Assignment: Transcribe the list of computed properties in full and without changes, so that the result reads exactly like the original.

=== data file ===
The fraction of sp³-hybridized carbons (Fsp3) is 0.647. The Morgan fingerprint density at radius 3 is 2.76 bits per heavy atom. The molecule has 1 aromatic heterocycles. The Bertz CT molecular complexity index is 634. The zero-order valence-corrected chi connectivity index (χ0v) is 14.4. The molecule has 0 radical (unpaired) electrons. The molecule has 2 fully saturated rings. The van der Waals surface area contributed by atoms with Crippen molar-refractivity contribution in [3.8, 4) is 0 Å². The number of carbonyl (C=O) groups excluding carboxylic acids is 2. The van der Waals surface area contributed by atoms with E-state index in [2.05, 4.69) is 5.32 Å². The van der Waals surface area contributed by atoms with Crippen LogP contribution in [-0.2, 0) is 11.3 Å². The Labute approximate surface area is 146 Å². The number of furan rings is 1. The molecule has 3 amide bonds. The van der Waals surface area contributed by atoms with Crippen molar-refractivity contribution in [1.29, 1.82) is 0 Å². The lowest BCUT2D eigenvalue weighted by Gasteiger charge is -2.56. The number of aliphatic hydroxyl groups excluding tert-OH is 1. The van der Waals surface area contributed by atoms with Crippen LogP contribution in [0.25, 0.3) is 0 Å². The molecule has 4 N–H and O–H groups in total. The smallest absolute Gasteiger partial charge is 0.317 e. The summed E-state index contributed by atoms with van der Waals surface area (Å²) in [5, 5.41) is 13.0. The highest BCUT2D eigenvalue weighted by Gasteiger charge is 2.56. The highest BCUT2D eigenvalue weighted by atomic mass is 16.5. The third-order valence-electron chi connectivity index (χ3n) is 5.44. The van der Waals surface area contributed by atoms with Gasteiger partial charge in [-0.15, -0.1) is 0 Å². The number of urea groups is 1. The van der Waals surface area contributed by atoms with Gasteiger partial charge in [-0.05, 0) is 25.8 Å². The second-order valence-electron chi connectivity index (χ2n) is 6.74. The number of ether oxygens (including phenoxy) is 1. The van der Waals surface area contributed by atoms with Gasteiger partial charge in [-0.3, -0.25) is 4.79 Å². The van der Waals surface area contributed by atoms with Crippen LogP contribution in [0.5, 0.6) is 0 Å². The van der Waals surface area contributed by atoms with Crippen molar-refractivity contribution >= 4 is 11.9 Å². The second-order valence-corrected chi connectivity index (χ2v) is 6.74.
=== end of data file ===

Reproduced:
The fraction of sp³-hybridized carbons (Fsp3) is 0.647. The Morgan fingerprint density at radius 3 is 2.76 bits per heavy atom. The molecule has 1 aromatic heterocycles. The Bertz CT molecular complexity index is 634. The zero-order valence-corrected chi connectivity index (χ0v) is 14.4. The molecule has 0 radical (unpaired) electrons. The molecule has 2 fully saturated rings. The van der Waals surface area contributed by atoms with Crippen molar-refractivity contribution in [3.8, 4) is 0 Å². The number of carbonyl (C=O) groups excluding carboxylic acids is 2. The van der Waals surface area contributed by atoms with E-state index in [2.05, 4.69) is 5.32 Å². The van der Waals surface area contributed by atoms with Crippen LogP contribution in [-0.2, 0) is 11.3 Å². The Labute approximate surface area is 146 Å². The number of furan rings is 1. The molecule has 3 amide bonds. The van der Waals surface area contributed by atoms with Crippen molar-refractivity contribution in [1.29, 1.82) is 0 Å². The lowest BCUT2D eigenvalue weighted by Gasteiger charge is -2.56. The number of aliphatic hydroxyl groups excluding tert-OH is 1. The van der Waals surface area contributed by atoms with Crippen LogP contribution in [0.25, 0.3) is 0 Å². The molecule has 4 N–H and O–H groups in total. The smallest absolute Gasteiger partial charge is 0.317 e. The summed E-state index contributed by atoms with van der Waals surface area (Å²) in [5, 5.41) is 13.0. The highest BCUT2D eigenvalue weighted by Gasteiger charge is 2.56. The highest BCUT2D eigenvalue weighted by atomic mass is 16.5. The third-order valence-electron chi connectivity index (χ3n) is 5.44. The van der Waals surface area contributed by atoms with Gasteiger partial charge in [-0.15, -0.1) is 0 Å². The number of urea groups is 1. The van der Waals surface area contributed by atoms with Gasteiger partial charge in [-0.05, 0) is 25.8 Å². The second-order valence-electron chi connectivity index (χ2n) is 6.74. The number of ether oxygens (including phenoxy) is 1. The van der Waals surface area contributed by atoms with Gasteiger partial charge in [-0.3, -0.25) is 4.79 Å². The van der Waals surface area contributed by atoms with Crippen LogP contribution in [0.5, 0.6) is 0 Å². The van der Waals surface area contributed by atoms with Crippen molar-refractivity contribution >= 4 is 11.9 Å². The second-order valence-corrected chi connectivity index (χ2v) is 6.74.